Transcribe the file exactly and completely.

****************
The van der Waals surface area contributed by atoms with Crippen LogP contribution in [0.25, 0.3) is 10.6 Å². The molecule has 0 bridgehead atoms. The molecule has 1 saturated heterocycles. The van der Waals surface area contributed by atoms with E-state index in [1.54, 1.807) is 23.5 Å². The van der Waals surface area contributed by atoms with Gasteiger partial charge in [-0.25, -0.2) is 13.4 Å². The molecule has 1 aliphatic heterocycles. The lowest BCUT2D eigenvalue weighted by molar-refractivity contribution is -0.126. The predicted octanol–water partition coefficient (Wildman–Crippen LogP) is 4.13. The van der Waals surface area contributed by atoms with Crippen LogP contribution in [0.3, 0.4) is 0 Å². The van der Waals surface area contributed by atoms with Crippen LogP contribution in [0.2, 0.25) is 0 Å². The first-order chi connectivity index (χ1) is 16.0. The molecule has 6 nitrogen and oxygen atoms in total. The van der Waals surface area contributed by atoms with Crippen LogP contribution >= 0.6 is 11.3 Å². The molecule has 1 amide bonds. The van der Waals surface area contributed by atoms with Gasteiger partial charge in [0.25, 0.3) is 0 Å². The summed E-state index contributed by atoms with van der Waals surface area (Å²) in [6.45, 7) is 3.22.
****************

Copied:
The van der Waals surface area contributed by atoms with Crippen LogP contribution in [0.25, 0.3) is 10.6 Å². The molecule has 0 bridgehead atoms. The molecule has 1 saturated heterocycles. The van der Waals surface area contributed by atoms with E-state index in [1.54, 1.807) is 23.5 Å². The van der Waals surface area contributed by atoms with Gasteiger partial charge in [-0.25, -0.2) is 13.4 Å². The molecule has 1 aliphatic heterocycles. The lowest BCUT2D eigenvalue weighted by molar-refractivity contribution is -0.126. The predicted octanol–water partition coefficient (Wildman–Crippen LogP) is 4.13. The van der Waals surface area contributed by atoms with Crippen LogP contribution in [0.3, 0.4) is 0 Å². The van der Waals surface area contributed by atoms with Crippen LogP contribution in [0.2, 0.25) is 0 Å². The first-order chi connectivity index (χ1) is 16.0. The molecule has 6 nitrogen and oxygen atoms in total. The van der Waals surface area contributed by atoms with Crippen LogP contribution >= 0.6 is 11.3 Å². The molecule has 1 amide bonds. The van der Waals surface area contributed by atoms with Gasteiger partial charge in [0.25, 0.3) is 0 Å². The summed E-state index contributed by atoms with van der Waals surface area (Å²) in [6.45, 7) is 3.22.